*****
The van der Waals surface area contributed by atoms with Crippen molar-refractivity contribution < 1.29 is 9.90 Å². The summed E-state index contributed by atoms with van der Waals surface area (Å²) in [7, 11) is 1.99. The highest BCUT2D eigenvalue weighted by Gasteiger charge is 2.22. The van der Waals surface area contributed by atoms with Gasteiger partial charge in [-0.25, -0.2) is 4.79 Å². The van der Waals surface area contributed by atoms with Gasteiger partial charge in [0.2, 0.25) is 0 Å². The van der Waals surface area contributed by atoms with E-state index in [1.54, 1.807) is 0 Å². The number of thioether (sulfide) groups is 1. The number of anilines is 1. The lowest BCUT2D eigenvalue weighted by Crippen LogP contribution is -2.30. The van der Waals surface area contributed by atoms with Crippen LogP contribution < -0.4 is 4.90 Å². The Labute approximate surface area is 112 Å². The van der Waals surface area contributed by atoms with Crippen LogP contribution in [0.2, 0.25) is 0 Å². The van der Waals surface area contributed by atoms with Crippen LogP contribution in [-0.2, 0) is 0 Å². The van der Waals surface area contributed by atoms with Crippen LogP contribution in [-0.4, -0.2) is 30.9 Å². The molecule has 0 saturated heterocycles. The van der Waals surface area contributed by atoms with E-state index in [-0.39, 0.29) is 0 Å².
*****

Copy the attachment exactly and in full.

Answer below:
The van der Waals surface area contributed by atoms with Crippen molar-refractivity contribution < 1.29 is 9.90 Å². The summed E-state index contributed by atoms with van der Waals surface area (Å²) in [7, 11) is 1.99. The highest BCUT2D eigenvalue weighted by Gasteiger charge is 2.22. The van der Waals surface area contributed by atoms with Gasteiger partial charge in [-0.25, -0.2) is 4.79 Å². The van der Waals surface area contributed by atoms with Gasteiger partial charge in [0.2, 0.25) is 0 Å². The van der Waals surface area contributed by atoms with E-state index in [1.54, 1.807) is 0 Å². The number of thioether (sulfide) groups is 1. The number of anilines is 1. The lowest BCUT2D eigenvalue weighted by Crippen LogP contribution is -2.30. The van der Waals surface area contributed by atoms with Crippen LogP contribution < -0.4 is 4.90 Å². The Labute approximate surface area is 112 Å². The van der Waals surface area contributed by atoms with Crippen LogP contribution in [0.2, 0.25) is 0 Å². The van der Waals surface area contributed by atoms with Crippen LogP contribution in [-0.2, 0) is 0 Å². The van der Waals surface area contributed by atoms with Crippen LogP contribution in [-0.4, -0.2) is 30.9 Å². The molecule has 0 saturated heterocycles. The van der Waals surface area contributed by atoms with E-state index in [-0.39, 0.29) is 0 Å².